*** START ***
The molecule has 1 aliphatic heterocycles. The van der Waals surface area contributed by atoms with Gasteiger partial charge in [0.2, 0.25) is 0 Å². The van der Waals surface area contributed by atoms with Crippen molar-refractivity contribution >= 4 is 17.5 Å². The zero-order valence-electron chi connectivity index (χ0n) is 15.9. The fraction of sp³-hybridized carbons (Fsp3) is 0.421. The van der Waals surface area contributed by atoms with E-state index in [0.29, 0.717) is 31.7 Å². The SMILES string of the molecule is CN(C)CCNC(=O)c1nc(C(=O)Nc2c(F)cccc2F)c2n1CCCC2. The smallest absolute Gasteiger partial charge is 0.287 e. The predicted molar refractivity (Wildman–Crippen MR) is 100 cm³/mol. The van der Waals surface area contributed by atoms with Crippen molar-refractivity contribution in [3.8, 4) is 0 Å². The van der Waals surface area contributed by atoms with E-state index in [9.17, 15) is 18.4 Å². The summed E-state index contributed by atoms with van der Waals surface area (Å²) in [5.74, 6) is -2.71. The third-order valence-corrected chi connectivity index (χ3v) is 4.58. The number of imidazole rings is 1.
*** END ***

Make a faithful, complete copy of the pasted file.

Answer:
The molecule has 1 aliphatic heterocycles. The van der Waals surface area contributed by atoms with Gasteiger partial charge in [0.2, 0.25) is 0 Å². The van der Waals surface area contributed by atoms with Crippen molar-refractivity contribution >= 4 is 17.5 Å². The zero-order valence-electron chi connectivity index (χ0n) is 15.9. The fraction of sp³-hybridized carbons (Fsp3) is 0.421. The van der Waals surface area contributed by atoms with E-state index in [0.29, 0.717) is 31.7 Å². The SMILES string of the molecule is CN(C)CCNC(=O)c1nc(C(=O)Nc2c(F)cccc2F)c2n1CCCC2. The smallest absolute Gasteiger partial charge is 0.287 e. The predicted molar refractivity (Wildman–Crippen MR) is 100 cm³/mol. The van der Waals surface area contributed by atoms with Crippen molar-refractivity contribution in [3.8, 4) is 0 Å². The van der Waals surface area contributed by atoms with E-state index in [9.17, 15) is 18.4 Å². The summed E-state index contributed by atoms with van der Waals surface area (Å²) in [5.74, 6) is -2.71. The third-order valence-corrected chi connectivity index (χ3v) is 4.58. The number of imidazole rings is 1.